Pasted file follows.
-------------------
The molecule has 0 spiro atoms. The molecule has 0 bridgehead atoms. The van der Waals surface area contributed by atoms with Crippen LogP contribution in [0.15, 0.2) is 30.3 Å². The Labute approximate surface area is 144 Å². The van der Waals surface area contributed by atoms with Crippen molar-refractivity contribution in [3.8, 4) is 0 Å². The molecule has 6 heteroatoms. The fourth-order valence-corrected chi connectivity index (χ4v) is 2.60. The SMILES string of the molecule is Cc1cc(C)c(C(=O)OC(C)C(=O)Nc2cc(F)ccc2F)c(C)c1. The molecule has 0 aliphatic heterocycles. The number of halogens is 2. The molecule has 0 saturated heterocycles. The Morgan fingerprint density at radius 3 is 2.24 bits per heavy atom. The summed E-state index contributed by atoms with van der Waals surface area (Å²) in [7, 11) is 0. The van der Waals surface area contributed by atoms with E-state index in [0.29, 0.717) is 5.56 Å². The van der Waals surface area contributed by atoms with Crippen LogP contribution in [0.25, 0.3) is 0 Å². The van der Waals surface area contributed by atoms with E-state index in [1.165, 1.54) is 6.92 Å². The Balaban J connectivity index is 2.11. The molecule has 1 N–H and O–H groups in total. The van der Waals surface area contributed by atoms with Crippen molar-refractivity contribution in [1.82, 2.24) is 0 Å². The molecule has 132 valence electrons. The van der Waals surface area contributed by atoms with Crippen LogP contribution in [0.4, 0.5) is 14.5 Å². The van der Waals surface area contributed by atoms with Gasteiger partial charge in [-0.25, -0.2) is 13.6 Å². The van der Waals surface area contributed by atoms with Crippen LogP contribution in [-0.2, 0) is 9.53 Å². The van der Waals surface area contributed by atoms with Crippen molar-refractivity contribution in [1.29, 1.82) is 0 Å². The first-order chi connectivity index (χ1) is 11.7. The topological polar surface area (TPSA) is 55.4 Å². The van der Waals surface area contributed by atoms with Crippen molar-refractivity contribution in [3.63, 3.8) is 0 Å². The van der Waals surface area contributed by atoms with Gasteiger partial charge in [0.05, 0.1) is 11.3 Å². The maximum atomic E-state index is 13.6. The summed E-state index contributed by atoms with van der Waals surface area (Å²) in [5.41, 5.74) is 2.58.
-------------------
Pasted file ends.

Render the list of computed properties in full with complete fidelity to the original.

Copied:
The molecule has 0 spiro atoms. The molecule has 0 bridgehead atoms. The van der Waals surface area contributed by atoms with Crippen LogP contribution in [0.15, 0.2) is 30.3 Å². The Labute approximate surface area is 144 Å². The van der Waals surface area contributed by atoms with Crippen molar-refractivity contribution in [3.8, 4) is 0 Å². The molecule has 6 heteroatoms. The fourth-order valence-corrected chi connectivity index (χ4v) is 2.60. The SMILES string of the molecule is Cc1cc(C)c(C(=O)OC(C)C(=O)Nc2cc(F)ccc2F)c(C)c1. The molecule has 0 aliphatic heterocycles. The number of halogens is 2. The molecule has 0 saturated heterocycles. The Morgan fingerprint density at radius 3 is 2.24 bits per heavy atom. The summed E-state index contributed by atoms with van der Waals surface area (Å²) in [7, 11) is 0. The van der Waals surface area contributed by atoms with E-state index in [0.29, 0.717) is 5.56 Å². The van der Waals surface area contributed by atoms with Crippen LogP contribution in [0.25, 0.3) is 0 Å². The van der Waals surface area contributed by atoms with E-state index in [1.165, 1.54) is 6.92 Å². The Balaban J connectivity index is 2.11. The molecule has 1 N–H and O–H groups in total. The van der Waals surface area contributed by atoms with Crippen molar-refractivity contribution in [1.82, 2.24) is 0 Å². The molecule has 132 valence electrons. The van der Waals surface area contributed by atoms with Crippen LogP contribution in [0.4, 0.5) is 14.5 Å². The van der Waals surface area contributed by atoms with Gasteiger partial charge in [-0.25, -0.2) is 13.6 Å². The van der Waals surface area contributed by atoms with Crippen LogP contribution in [-0.2, 0) is 9.53 Å². The van der Waals surface area contributed by atoms with Crippen molar-refractivity contribution in [1.29, 1.82) is 0 Å². The first-order chi connectivity index (χ1) is 11.7. The topological polar surface area (TPSA) is 55.4 Å². The van der Waals surface area contributed by atoms with Crippen molar-refractivity contribution in [3.63, 3.8) is 0 Å². The van der Waals surface area contributed by atoms with Gasteiger partial charge in [0.05, 0.1) is 11.3 Å². The maximum atomic E-state index is 13.6. The summed E-state index contributed by atoms with van der Waals surface area (Å²) in [5.41, 5.74) is 2.58.